China is to roll out more economic support measures while simultaneously containing debt risks throughout 2019, as a key industry gauge in December highlights a slowdown and brings challenges to the country's economy, experts said.
China's manufacturing Purchasing Managers' Index (PMI) fell to 49.4, below the 50-point level that separates growth from contraction, according to a survey of National Bureau of Statistics (NBS) published on Monday.
It was the first contraction since July 2016 and the weakest PMI reading since February 2016, which analysts said signals further pressure on China's economy in 2019 and would require more stimulus measures in the coming months.
The contraction of China's factory activity should be considered a vital indicator of the overall economy, because manufacturing and agriculture are foundations of the economy, Ma Wenfeng, a senior analyst at Beijing Orient Agribusiness Consultancy, told the Global Times on Tuesday.
The manufacturing downturn hurts both employment and domestic demand, Ma said. To resolve the problem, small and medium-sized enterprises (SMEs) and private sector need additional support.
"SMEs need to be liberated and the private sector needs higher market status," said Ma, addeding "the imbalance between urban and rural economic development also needs to be addressed."
China will stimulate the economy and control its debt risks at the same time by increasing central government debts, Liu Xuezhi, a senior macroeconomics expert at the Bank of Communications in Beijing, told the Global Times on Tuesday.
"More than 2 trillion yuan special bonds of local governments are expected to be issued to support infrastructure investment," Liu said, adding that the bonds would be central government debts.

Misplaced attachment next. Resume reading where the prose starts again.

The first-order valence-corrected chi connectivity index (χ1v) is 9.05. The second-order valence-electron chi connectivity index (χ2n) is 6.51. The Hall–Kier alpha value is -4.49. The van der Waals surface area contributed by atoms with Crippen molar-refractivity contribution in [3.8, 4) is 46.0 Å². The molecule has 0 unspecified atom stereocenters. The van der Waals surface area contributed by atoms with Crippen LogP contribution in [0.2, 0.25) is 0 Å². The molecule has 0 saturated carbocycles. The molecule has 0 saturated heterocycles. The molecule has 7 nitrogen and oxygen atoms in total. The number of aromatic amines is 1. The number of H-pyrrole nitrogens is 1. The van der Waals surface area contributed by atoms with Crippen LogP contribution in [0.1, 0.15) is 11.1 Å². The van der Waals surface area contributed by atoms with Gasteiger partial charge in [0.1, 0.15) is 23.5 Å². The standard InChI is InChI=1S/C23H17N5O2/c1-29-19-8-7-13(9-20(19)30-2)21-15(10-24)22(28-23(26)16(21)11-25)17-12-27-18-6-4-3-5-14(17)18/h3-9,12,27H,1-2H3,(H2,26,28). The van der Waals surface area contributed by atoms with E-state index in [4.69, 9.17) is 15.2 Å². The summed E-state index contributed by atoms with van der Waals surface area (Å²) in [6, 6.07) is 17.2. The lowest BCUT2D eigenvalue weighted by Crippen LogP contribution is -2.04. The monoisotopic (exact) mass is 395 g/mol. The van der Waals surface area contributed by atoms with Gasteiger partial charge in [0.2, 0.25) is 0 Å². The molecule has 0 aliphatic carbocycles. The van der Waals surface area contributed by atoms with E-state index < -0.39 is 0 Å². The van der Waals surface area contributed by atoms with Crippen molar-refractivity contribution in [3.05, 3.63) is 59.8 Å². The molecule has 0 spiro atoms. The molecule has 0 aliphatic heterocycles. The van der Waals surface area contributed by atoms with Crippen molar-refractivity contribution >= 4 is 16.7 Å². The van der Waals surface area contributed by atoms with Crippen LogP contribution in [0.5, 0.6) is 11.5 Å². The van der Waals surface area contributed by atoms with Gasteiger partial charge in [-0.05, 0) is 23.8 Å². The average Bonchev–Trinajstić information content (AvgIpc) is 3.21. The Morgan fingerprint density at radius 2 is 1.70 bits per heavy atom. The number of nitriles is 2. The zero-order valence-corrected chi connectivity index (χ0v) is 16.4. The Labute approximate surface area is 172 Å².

As of the third quarter China's central government debt was 14.38 trillion yuan, which is a relatively low level, according to Ministry of Finance.
China will continue to strictly control local debt, and there will be no obvious relaxation of restrictions of local government financing platforms, Liu said.
Stimulus measures for the manufacturing industry were also stressed in China Central Economic Work Conference in December.
Larger increases in the size of local government special bonds, and prudent monetary policy should simultaneously moderate, and maintain ample liquidity in the market, the meeting said.
Tian Yun, director of the China Society of Macroeconomics Research Center, told the Global Times on Tuesday that the central government has foreseen the current downward pressure. The policy will be prudent, no systemic risk will be increased further.
Some local governments do have debt issues but overall the situation is controllable, Tian said.
The current focus is on the handling of the China-US trade friction and the foreign trade situation for the next two months, Tian added.